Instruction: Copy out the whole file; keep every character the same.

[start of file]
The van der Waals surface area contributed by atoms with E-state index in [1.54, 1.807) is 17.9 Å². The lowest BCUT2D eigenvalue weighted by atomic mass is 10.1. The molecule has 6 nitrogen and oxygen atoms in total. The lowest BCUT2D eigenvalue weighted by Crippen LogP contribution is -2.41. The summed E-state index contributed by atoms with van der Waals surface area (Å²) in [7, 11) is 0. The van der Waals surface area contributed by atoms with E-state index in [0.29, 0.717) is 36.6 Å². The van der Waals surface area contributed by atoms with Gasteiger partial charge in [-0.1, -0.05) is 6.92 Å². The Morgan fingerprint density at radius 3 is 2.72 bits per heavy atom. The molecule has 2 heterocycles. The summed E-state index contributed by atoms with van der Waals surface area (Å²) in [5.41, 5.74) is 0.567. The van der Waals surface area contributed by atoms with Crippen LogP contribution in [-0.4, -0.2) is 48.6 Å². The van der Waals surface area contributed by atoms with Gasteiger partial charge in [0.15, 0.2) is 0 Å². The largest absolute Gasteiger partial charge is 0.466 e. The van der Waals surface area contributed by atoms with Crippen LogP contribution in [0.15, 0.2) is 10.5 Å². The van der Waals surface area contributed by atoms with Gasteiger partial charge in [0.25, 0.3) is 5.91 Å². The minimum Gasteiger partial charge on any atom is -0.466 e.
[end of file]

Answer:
The van der Waals surface area contributed by atoms with E-state index in [1.54, 1.807) is 17.9 Å². The lowest BCUT2D eigenvalue weighted by atomic mass is 10.1. The molecule has 6 nitrogen and oxygen atoms in total. The lowest BCUT2D eigenvalue weighted by Crippen LogP contribution is -2.41. The summed E-state index contributed by atoms with van der Waals surface area (Å²) in [7, 11) is 0. The van der Waals surface area contributed by atoms with E-state index in [0.29, 0.717) is 36.6 Å². The van der Waals surface area contributed by atoms with Gasteiger partial charge in [-0.1, -0.05) is 6.92 Å². The Morgan fingerprint density at radius 3 is 2.72 bits per heavy atom. The molecule has 2 heterocycles. The summed E-state index contributed by atoms with van der Waals surface area (Å²) in [5.41, 5.74) is 0.567. The van der Waals surface area contributed by atoms with Crippen LogP contribution in [-0.4, -0.2) is 48.6 Å². The van der Waals surface area contributed by atoms with Gasteiger partial charge in [0.15, 0.2) is 0 Å². The largest absolute Gasteiger partial charge is 0.466 e. The van der Waals surface area contributed by atoms with Crippen LogP contribution in [0.15, 0.2) is 10.5 Å². The van der Waals surface area contributed by atoms with Gasteiger partial charge in [0.25, 0.3) is 5.91 Å². The minimum Gasteiger partial charge on any atom is -0.466 e.